Suspension or revocation of driver’s license is often the result of conviction for serious driving offenses, such as driving under the influence of drugs or alcohol, hit-and-run, fleeing and eluding, excessive traffic tickets, and racing—or failing to meet other state-mandated financial obligations, such as timely payment of child support.
A driver whose license has been suspended or revoked may be able to apply for and secure a restricted driver’s license or occupational restricted license to only drive to and from places such as work, school, drug or alcohol treatment, and community service. And in some states such a driver may be able to apply for an ignition interlock device (IID) restricted license that permits the driver to drive with an installed IID that tests for alcohol and drug consumption before the vehicle is operable.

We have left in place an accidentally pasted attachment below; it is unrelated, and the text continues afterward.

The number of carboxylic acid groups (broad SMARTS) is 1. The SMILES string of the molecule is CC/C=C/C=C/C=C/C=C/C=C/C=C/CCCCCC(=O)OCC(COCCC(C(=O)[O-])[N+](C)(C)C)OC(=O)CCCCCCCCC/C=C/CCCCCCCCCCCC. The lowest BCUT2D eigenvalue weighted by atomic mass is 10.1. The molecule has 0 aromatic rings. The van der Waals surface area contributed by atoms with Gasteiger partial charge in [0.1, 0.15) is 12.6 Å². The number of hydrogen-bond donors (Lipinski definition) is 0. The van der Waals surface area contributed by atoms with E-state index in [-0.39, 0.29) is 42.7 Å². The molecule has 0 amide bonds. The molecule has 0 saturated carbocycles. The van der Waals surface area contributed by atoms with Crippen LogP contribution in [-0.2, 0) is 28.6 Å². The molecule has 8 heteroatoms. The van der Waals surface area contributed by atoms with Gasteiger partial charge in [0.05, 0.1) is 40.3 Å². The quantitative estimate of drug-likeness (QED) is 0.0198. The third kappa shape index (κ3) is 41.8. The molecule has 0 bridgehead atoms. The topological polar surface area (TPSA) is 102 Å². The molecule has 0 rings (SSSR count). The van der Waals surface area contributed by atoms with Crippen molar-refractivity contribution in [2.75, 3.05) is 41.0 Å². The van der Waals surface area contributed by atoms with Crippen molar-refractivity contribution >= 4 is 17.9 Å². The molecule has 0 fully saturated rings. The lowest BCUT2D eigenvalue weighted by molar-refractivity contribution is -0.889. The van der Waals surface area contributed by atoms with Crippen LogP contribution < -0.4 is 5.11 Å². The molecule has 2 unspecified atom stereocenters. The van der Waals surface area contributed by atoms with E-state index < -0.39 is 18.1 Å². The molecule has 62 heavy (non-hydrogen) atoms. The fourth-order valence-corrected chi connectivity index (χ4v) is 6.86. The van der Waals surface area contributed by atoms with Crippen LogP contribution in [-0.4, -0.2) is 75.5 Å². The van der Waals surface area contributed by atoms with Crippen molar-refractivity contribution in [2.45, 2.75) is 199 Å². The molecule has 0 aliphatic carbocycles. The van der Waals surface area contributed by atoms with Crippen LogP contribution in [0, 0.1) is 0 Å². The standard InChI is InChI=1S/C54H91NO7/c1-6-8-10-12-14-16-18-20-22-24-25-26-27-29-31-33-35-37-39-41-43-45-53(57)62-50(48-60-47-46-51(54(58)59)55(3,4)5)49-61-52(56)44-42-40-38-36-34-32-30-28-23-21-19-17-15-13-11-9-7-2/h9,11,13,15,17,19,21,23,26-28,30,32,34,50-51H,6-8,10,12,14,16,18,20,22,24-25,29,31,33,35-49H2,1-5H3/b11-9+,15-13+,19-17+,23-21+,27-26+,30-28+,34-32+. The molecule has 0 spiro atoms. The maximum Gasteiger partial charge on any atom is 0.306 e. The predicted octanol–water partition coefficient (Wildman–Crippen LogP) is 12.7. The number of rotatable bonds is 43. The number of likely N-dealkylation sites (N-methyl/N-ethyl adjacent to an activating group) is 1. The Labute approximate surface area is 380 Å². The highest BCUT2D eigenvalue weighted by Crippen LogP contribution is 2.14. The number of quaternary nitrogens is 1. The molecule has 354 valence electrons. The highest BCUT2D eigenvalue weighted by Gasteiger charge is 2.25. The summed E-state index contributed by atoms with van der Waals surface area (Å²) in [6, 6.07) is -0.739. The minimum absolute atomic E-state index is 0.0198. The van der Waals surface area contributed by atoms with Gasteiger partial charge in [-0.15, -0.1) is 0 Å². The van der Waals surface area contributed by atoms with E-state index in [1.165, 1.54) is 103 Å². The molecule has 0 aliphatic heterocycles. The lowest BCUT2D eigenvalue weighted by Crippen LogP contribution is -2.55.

When a driver’s license is suspended, the driver may be able to apply to the state for reinstatement of driving privileges upon meeting requirements such as: (1) providing proof of financial responsibility (required automobile liability insurance); (2) payment of child support in arrears; (3) participation in drug and alcohol evaluation and treatment programs; and (4) payment of a reinstatement fee.
The infraction or offense of driving with license suspended is usually located in a state’s statutes, and may prosecuted as a misdemeanor with a fine as punishment—and the possibility of jail time for subsequent DWLS offenses.